Below the Radar: Federal Firearms Licensee Protection Act of 2019
United States – -(AmmoLand.com)- While many Second Amendment supporters look over how laws will affect them, the fact is gun laws don’t just hit gun owners. The Federal Firearms Licensees – the gun dealers and manufacturers – also can be targeted by legislation that can infringe on the Second Amendment, or which can help protect Second Amendment rights. One such piece of legislation that does the latter is S 1778, the Federal Firearms Licensee Protection Act of 2019, introduced by Senator Lindsey Graham.
According to a release by Senator Graham’s office, the legislation is intended to address a rise in thefts from FFLs. In 2017, over 8,000 firearms were stolen in robberies and burglaries, per the Bureau of Alcohol, Tobacco, Firearms, and Explosives. The release from Graham’s office noted that in 2018, 193 firearms were stolen from South Carolina FFLs.
Currently, stolen firearms are addressed under various provisions of 18 USC 922. Under 18 USC 922(j), it is illegal to “receive, possess, conceal, store, barter, sell, or dispose of” any stolen firearm or ammunition. Under 18 USC 922(i), it is illegal to transport a stolen firearm across state lines. Under 18 USC 922(u), it is a federal crime to steal from an FFL. Graham’s legislation adds more teeth to 18 USC 922(u), which currently has a 10-year maximum sentence per 18 USC 924(i). Violations of 18 USC 922(i) and 18 USC 922(j) also have 10-year prison terms.
Under current law, a person who steals a dozen guns from a gun store in Indiana and takes the guns to Chicago to sell them could get up to 360 years in prison. Yet the release from Senator Graham’s office indicated there are 8,000 reasons that the current laws aren’t working.
Graham’s bill (co-sponsored by a number of other Second Amendment champions in the Senate) does two things: First, it ups the maximum sentence to 20 years in prison, not ten, for stealing from a FFL. Second, it also adds mandatory minimum sentences depending on whether the theft from the FFL is a burglary (three-year minimum) or a robbery (five-year minimum). In theory, these are good ideas. Tough sentences can be a deterrent, especially when word gets out about those who get hit with them. This was proven during Project Exile in Richmond, Virginia.
That said, as is the case with the STOP Straw Purchases Act, the question is whether these laws will actually be used. There is reason for Second Amendment supporters to believe these will be used. Between 2014 and 2018, ATF reported that there were 2,404 burglaries and 153 robberies of FFLs. According to the ATF, there were 1,075 indictments for stealing from FFLs between January 1, 2013 and December 31, 2017.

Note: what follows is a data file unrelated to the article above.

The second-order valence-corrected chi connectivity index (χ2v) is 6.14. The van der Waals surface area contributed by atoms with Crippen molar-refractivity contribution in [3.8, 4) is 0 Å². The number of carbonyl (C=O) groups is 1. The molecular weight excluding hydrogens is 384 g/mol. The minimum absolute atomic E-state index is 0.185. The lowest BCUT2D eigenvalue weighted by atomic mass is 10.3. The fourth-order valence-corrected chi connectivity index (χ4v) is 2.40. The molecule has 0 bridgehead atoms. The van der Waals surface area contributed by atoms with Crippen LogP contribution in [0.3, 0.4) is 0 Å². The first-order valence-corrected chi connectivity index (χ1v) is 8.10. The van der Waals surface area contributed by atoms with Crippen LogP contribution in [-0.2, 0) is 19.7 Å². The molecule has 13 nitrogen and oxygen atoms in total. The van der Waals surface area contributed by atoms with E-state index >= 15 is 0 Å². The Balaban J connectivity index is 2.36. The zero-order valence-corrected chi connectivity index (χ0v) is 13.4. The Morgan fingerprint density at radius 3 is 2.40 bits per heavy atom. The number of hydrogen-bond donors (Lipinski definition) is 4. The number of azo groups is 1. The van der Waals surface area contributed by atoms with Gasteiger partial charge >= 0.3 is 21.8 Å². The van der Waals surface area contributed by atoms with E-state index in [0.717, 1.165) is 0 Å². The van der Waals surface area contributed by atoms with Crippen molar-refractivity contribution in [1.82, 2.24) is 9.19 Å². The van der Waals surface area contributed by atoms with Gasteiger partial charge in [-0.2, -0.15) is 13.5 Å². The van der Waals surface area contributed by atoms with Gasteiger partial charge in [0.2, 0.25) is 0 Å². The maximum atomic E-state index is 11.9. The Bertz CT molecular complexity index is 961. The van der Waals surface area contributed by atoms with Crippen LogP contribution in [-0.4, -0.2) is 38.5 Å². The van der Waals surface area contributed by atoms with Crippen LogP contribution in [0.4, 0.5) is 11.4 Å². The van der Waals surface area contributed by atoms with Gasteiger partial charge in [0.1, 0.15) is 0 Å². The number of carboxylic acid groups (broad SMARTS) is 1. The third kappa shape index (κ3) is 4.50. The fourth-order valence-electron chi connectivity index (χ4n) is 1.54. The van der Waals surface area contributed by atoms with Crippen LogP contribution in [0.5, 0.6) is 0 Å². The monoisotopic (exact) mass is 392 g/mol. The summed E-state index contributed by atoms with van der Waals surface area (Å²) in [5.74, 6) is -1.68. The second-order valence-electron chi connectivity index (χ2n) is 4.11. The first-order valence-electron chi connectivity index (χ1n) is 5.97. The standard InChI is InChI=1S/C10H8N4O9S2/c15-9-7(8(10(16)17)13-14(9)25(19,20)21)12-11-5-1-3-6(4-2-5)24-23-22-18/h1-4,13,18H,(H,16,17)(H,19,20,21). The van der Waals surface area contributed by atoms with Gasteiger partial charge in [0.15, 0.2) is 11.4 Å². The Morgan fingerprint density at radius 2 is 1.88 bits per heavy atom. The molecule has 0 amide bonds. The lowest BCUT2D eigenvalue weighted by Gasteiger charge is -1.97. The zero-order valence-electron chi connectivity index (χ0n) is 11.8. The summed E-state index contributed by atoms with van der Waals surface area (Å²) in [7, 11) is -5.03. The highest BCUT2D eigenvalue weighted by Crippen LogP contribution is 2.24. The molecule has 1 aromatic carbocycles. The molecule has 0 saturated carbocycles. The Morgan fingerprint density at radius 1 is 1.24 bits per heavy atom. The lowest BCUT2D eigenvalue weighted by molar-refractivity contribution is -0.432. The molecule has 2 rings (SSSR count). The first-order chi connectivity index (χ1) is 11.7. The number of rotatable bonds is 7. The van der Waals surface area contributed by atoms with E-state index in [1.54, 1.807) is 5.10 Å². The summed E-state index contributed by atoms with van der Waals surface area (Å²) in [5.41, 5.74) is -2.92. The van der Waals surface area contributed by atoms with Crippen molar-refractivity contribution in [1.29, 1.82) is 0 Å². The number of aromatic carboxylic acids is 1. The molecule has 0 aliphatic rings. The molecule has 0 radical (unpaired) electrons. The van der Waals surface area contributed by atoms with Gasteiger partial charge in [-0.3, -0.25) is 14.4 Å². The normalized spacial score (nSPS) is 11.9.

Thefts from FFLs affect the entire Second Amendment community. The stolen guns are often taken to be misused in crimes, some of which end up as fodder for Bloomberg and his stooges. But theft from FFLs also hurts not just the FFLs (who are making a living in helping Americans exercise their Second Amendment rights), but also those who seek to exercise their rights by buying firearms for the purpose of defending themselves (or other lawful reasons).
Second Amendment supporters should take the time to contact their Representative and Senators and politely urge them to support this legislation. In addition, they should also take the time to send a thank-you note to Senator Graham and his co-sponsors for introducing legislation to address the literal theft of our ability to defend ourselves.
About Harold Hutchison
Writer Harold Hutchison has more than a dozen years of experience covering military affairs, international events, U.S. politics and Second Amendment issues. Harold was consulting senior editor at Soldier of Fortune magazine and is the author of the novel Strike Group Reagan. He has also written for the Daily Caller, National Review, Patriot Post, Strategypage.com, and other national websites.